SUST students optimistic about online classes


Sheikh Mehzabin Chitra, SUST Correspondent

A majority of students of Shahjalal University of Science and Technology (SUST) expressed satisfaction over the university authorities’ timely initiative to continue the academic activities and hold classes online during the coronavirus pandemic.

“I’m very happy as I’m attending the classes online and doing my assignments as well,” Anika Chowdhury Farah of Anthropology department of 25th batch told the Bangladesh Post.

Farah, however, said they are busy with their study at home but missed the campus. “We don’t not get the feelings of attending classes physically,” she added. 

SUST was the first public university of the country to start online classes on April 4 within a month Bangladesh reported the first confirmed cases of coronavirus on March 8.

Another Anthropology student, FayeemSakil appreciated the university’s initiative on virtual classes.

“Online learning becomes more common since it is easy to adopt and study from anywhere.We don’t get bored to attend classes (online). We pass busy time with our academic activities all day long,” said Fayeem, who is an executive member of the Anthropology Society, SUST.

Students are also satisfied over the teachers as the latter are providing all-out support.

Samiha Ahmed Supti of Geography and Environmental department said their teachers are providing them with necessary study materials including soft copies of books and presentation files.

“I’m pleased with the university’s initiatives. But, sometimes I face internet disruption during the classes,” she lamented.

Contacted Professor Farid Uddin Ahmed, Vice Chancellor of SUST, said they opted for online classes and academic activities to keep the university free from session jam.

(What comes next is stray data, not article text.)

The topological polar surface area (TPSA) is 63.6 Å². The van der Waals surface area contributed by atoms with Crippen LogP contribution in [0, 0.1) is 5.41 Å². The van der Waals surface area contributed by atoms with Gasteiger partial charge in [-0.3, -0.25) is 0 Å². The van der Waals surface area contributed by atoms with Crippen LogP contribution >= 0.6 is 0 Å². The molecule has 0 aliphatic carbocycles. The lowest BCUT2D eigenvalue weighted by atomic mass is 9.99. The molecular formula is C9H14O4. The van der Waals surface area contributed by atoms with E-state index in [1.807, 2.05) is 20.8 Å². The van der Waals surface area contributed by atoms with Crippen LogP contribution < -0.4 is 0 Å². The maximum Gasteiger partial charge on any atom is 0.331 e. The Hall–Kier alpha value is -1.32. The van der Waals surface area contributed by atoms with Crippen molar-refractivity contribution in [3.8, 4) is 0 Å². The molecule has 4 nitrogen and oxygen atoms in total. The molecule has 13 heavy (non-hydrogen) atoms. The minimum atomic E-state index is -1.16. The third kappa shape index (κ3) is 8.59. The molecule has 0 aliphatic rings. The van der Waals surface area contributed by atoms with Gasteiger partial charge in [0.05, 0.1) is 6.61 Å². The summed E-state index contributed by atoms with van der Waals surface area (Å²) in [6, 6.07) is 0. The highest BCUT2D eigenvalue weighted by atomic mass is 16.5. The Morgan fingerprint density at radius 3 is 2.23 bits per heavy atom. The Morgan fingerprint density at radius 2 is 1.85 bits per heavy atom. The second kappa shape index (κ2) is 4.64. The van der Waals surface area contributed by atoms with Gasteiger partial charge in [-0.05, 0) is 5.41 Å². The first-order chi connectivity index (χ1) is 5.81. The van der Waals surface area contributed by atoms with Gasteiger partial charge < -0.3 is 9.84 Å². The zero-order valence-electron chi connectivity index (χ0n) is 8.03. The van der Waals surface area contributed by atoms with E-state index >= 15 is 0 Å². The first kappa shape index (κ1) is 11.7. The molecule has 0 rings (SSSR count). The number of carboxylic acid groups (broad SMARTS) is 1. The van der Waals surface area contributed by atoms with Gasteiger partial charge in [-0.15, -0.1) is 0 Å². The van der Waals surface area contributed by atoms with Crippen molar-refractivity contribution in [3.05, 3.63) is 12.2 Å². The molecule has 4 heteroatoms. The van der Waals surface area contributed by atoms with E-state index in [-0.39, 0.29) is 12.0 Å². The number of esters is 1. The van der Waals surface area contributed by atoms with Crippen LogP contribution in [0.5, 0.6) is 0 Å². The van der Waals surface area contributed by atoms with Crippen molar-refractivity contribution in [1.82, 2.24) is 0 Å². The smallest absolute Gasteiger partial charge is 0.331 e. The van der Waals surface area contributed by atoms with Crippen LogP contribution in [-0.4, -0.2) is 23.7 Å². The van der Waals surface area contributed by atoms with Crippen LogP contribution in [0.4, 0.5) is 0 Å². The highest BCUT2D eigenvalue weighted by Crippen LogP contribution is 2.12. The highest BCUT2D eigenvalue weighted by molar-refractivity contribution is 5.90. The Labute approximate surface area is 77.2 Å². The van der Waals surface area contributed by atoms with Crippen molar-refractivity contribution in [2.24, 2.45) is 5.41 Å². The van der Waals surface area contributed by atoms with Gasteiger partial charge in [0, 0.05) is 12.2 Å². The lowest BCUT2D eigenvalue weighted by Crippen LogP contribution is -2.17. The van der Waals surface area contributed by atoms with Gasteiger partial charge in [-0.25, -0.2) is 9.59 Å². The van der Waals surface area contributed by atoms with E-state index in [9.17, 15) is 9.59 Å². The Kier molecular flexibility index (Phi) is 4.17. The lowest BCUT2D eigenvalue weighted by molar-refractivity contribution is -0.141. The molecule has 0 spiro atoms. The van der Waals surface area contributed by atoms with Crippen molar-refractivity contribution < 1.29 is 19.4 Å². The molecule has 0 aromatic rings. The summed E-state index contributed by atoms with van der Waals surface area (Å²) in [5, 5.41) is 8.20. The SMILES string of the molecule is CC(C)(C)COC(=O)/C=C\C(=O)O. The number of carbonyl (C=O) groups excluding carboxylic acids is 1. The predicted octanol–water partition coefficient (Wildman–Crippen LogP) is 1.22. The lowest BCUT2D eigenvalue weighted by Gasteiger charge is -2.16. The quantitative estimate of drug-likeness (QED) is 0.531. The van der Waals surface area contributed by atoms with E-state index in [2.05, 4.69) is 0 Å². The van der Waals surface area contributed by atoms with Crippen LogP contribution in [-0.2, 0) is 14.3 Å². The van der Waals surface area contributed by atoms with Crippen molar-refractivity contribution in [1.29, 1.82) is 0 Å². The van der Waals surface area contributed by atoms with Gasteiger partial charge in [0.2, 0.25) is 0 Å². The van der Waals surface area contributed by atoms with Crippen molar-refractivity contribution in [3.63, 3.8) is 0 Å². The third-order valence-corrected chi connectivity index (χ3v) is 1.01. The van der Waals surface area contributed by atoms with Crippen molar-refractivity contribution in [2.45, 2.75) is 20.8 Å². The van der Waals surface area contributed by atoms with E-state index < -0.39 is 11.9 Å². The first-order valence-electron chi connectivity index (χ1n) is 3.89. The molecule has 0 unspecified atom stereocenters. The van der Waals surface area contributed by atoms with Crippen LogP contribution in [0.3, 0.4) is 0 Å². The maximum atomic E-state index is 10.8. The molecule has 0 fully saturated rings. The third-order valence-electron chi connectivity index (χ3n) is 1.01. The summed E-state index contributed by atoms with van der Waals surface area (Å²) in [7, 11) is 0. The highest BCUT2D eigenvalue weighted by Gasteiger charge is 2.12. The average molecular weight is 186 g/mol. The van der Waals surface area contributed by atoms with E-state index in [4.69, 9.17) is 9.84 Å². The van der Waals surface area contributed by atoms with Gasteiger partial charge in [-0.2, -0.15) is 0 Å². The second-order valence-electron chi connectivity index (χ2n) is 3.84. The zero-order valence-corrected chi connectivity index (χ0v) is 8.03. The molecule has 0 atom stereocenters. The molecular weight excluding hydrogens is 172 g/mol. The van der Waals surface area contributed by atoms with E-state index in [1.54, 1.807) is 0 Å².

“The Covid-19 pandemic has affected the academic activities of all educational institutions including SUST badly. Yet, our teachers are working hard and taking virtual classes regularly,” he added.

Not all students are happy 

As many as 30 percent students, mostly living in rural areas, expressed frustration as they couldn’t attend the virtual classes due to slow internet connection and high price of mobile data packages.

Replying to a query, VC Farid Uddin said some 70 percent students attend online classes while the rest 30 percent fail to do so due to poor network coverage and other complexities.

“We have taken various measures so that the 30 percent students can attend classes online,” he added.

As part of the authorities’ initiatives, some 2,216 students of out 10922 have been provided with a 15 gigabytes (GB) data each to facilitate online classes during the pandemic.

Students are also getting recorded classes from their respective teachers.

Besides, the authorities are preparing the list of the students who can’t afford a smartphones and has decided to sanction loans to teachers to purchase computers for holding the virtual classes.  

VC Farid Uddin, however, said they are preparing to hold second semester examinations on time amid the virus crisis.

“No one knows when the Covid-19 situation will improve. So, we can’t sit idle. Since we have been running our academic activities from April 4, we will continue it for the sake of our students,” he vowed.